Parking Parking at Izmir Adnan Menderes Airport is charged at TL 11 for the first hour, and TL 36 for 24 hours.
    Bodrum Airport (Milas-Bodrum Airport)
    Location: The airport is situated 22 miles (36km) northeast of Bodrum, and 10 miles (16km) south of Milas.
    Time: Local time is GMT +2 (GMT +3 from the last Sunday in March to the last Sunday in October).
    Transfer Between Terminals The new international terminal and the old terminal, now used only for domestic flights, are just over half a mile away from one another, a 15 minute walk across a field.
    Getting to the city: There is an airport shuttle bus that travels to and from Bodrum city centre, stopping at various points en route. Havas coaches operating from the domestic terminal are timed with Turkish Airlines flights to and from Istanbul. There are plenty of airport taxis available and their rates are fixed and generally quite fair.
    Car Rental: Hertz, Avis, and Europcar have rental desks at the airport.
    Airport Taxis: There is a rate board at the terminals that shows current fares to 44 cities and towns in the region. The fare to Bodrum is around TL100 and roughly TL235 to Kusadasi, a 2-hour journey away.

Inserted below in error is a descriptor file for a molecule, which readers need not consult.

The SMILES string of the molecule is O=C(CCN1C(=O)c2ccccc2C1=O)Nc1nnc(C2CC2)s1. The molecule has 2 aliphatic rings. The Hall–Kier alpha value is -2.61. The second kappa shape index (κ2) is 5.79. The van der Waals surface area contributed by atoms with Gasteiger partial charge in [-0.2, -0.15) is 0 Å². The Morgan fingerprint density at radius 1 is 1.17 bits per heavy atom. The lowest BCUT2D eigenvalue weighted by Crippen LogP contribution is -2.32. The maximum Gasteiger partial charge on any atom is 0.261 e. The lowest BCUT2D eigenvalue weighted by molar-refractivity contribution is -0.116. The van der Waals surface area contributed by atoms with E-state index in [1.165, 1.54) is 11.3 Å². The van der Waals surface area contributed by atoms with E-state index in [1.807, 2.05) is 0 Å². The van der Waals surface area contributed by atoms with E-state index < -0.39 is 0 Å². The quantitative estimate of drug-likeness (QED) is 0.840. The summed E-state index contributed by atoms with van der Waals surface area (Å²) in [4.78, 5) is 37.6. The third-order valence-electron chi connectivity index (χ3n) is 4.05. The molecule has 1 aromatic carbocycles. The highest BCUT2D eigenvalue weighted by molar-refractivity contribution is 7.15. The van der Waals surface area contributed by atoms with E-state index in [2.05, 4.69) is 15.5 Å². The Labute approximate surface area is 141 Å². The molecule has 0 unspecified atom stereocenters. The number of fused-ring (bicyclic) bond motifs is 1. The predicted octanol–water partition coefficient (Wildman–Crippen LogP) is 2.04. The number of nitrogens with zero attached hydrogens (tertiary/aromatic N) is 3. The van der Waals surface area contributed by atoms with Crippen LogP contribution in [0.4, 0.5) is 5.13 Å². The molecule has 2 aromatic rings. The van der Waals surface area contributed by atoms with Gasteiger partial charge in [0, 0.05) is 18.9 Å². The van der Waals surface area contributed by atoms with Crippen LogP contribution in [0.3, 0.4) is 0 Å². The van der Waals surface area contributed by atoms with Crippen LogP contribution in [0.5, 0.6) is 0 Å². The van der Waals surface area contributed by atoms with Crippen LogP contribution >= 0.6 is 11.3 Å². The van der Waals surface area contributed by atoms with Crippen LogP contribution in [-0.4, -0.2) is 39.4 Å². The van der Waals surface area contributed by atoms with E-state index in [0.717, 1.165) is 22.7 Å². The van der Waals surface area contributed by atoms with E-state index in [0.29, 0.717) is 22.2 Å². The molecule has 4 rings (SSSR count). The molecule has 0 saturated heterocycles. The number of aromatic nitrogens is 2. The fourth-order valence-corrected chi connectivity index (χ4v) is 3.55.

Facilities: The airport has currency exchange facilities, restaurants, shops, car rental desks, taxi service, ATMs, and an information desk.
    Parking Ample short-term and long-term bays are available outside the main terminal.

    The best way to travel in and around the Turkish coastal resorts is in dolmuses, the local minibuses which can be hailed from the roadside. Moreover, there are good bus routes between the major towns, as well as organised tours to most of the attractions, though more independent travellers often prefer to rent a car.

    The Aegean is one of Turkey's most visited and most developed regions, for good reason: the area is home to some of Turkey's most captivating treasures, from gorgeous white-sand beaches to the ancient ruins of Ephesus. The Roman city of Ephesus is the big draw for sightseers, and rightfully so. Bodrum and its surrounding beach towns attract sun seekers from around the world.

    Visitors are spoilt with choice when it comes to sightseeing and activities on the Aegean coast with sophisticated hotels, a buzzing nightlife scene, and remarkably unspoiled historic sites. Even Izmir, Turkey's third-largest city and no stranger to concrete sprawl, will surprise travellers with an interesting collection of museums, bustling bazaars, and lively seaside promenades.

    There are also the fascinating places between these major stops: charming hill towns like Sirince; the otherworldly white cliffs and thermal springs at Pamukkale; the seaside charms of sleepy Gümüslük village, near well-heeled Bodrum; the ancient cities of Priene, Miletus, Didyma, and Laodicea; and the long, sandy beaches at Altinkum and elsewhere along the coast.

    a1

    No direct flights from Heathrow to this Destination